On JB and gender:

There’s something really exciting about making a horror film that is written by a woman, directed by a woman and starring two young women.

Why?

Because horror’s generally been made by guys from the beginning of time! Movies have generally been made by guys since the beginning of time. So the fact that you not only have one but you have four really interesting female voices in this film, there’s something really cool about that. The idea that instead of a movie about a guy who’s slowly picking off beautiful girls, there’s a young woman who is going through a high school, picking off every type of guy there is. As a guy, you go to this movie and she basically kills one guy from each clique. So you’re just kind of waiting until your time’s up. ‘Yup, that’s me. I’m just about to get it.’ And there’s something fun about turning the table.

Too often when you see a movie ‘from the women’s perspective’, it’s kind of bullshit. It was actually just made by guys, and you can kind of sense that. It’s like ‘here’s your movie, women!’ And this is not that at all. In many ways, Dan [Dubiecki, producer], Mason [Novick, producer] and I are guests at the table, and it’s pretty great because this is a kick-ass film, and it’s not something that Dan, Mason or I could ever have written, and I certainly don’t think I would have done as good a job as Karyn is going on it.

 

On how Hollywood views horror:

There’s a bunch of different camps. There’s the Screen Gems camp, which is just kind of a factory of horror where they’re just trying to hit dates, and that’s kind of all there is to it. I think there’s certainly a love of horror amongst filmmakers, amongst artists. Steven Spielberg started with a horror film. I think among the directors, there’s a real passion for horror films.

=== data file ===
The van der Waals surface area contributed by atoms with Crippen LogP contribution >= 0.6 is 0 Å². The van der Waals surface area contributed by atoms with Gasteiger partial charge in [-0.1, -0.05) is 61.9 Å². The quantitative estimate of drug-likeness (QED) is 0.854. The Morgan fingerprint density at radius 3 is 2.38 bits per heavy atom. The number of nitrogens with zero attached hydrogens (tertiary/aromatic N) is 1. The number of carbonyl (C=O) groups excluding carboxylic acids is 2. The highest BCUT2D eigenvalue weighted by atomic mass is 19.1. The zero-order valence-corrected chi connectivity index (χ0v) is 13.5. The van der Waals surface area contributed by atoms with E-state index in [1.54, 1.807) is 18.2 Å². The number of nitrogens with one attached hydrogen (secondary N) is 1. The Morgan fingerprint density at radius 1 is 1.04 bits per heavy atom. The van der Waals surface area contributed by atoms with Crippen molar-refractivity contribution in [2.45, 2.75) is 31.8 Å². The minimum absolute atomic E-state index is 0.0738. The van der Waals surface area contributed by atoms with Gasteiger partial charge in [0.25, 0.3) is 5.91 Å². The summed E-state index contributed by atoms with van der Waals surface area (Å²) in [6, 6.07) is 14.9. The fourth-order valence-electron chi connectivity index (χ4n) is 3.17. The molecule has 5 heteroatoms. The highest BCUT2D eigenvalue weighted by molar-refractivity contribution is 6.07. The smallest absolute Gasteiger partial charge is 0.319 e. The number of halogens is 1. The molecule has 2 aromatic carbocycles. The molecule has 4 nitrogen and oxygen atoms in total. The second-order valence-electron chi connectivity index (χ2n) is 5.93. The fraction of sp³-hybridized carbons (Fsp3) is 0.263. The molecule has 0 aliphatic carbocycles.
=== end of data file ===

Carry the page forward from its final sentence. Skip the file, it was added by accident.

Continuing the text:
But as far as how the companies work, look, it’s the most guaranteed genre – that if you supply certain elements, people are going to go see it, and it often doesn’t have to be good for people to go see it.

I like it for the comedy as well. I laugh a lot at horror films. If I’m scared in a horror film, I try to think about ‘what’s scaring me right now?’ Particularly now. If I’m in a moment where the character’s going for something and I feel myself tense, what is this? Particularly if it’s a bad movie but something still works.”

 

On marketing JB:

We started looking at Scream, about how they marketed that. Maybe think about the materials from that. The poster is Drew’s face with a hand over her face, the faces along the bottom. There’s nothing funny about that poster, and the trailer was pretty much straight horror as well, and we’ve been thinking about that a lot as far as how we go about this.

     We’re figuring that out now. It’s a very tricky question. This is a film from the makers of Juno which is an automatic connection because Juno is a film that warmed your heart and this is a film that wants to eat your heart! Maybe that should be the line. This is a film that’s definitely funny, definitely thoughtful and definitely scary. And we’re going to figure it out. This is not an easy equation.

 

On Megan Fox:

The big surprise… and it’s true – it sounds like a line but it’s totally true – she’s really fuckin’ funny. Funny the way Rachel McAdams was in Mean Girls. I knew she was beautiful. Seen her in Transformers and thought she was really good in that, she was really charismatic. And I thought, ‘Okay, she’s going to be very good in this.’ And then we got to set and I started seeing the little things she was doing with Diablo’s dialogue, which is really tough dialogue to do. I’ve seen auditions of people trying to do Diablo’s dialogue and, like, falling off a cliff. It’s tough dialogue. And she just nails it. She’s mean and funny and dangerous and sexy and everything you could want from her in this.

One Response to “JENNIFER’S BODY WEEK: INTERVIEW WITH PRODUCER JASON REITMAN”

  1. This is a great interview! Happy to have read it.

Leave a Reply

Fill in your details below or click an icon to log in:

WordPress.com Logo

You are commenting using your WordPress.com account. Log Out / Change )

Twitter picture

You are commenting using your Twitter account. Log Out / Change )

Facebook photo

You are commenting using your Facebook account. Log Out / Change )

Google+ photo

You are commenting using your Google+ account. Log Out / Change )

Connecting to %s

%d bloggers like this: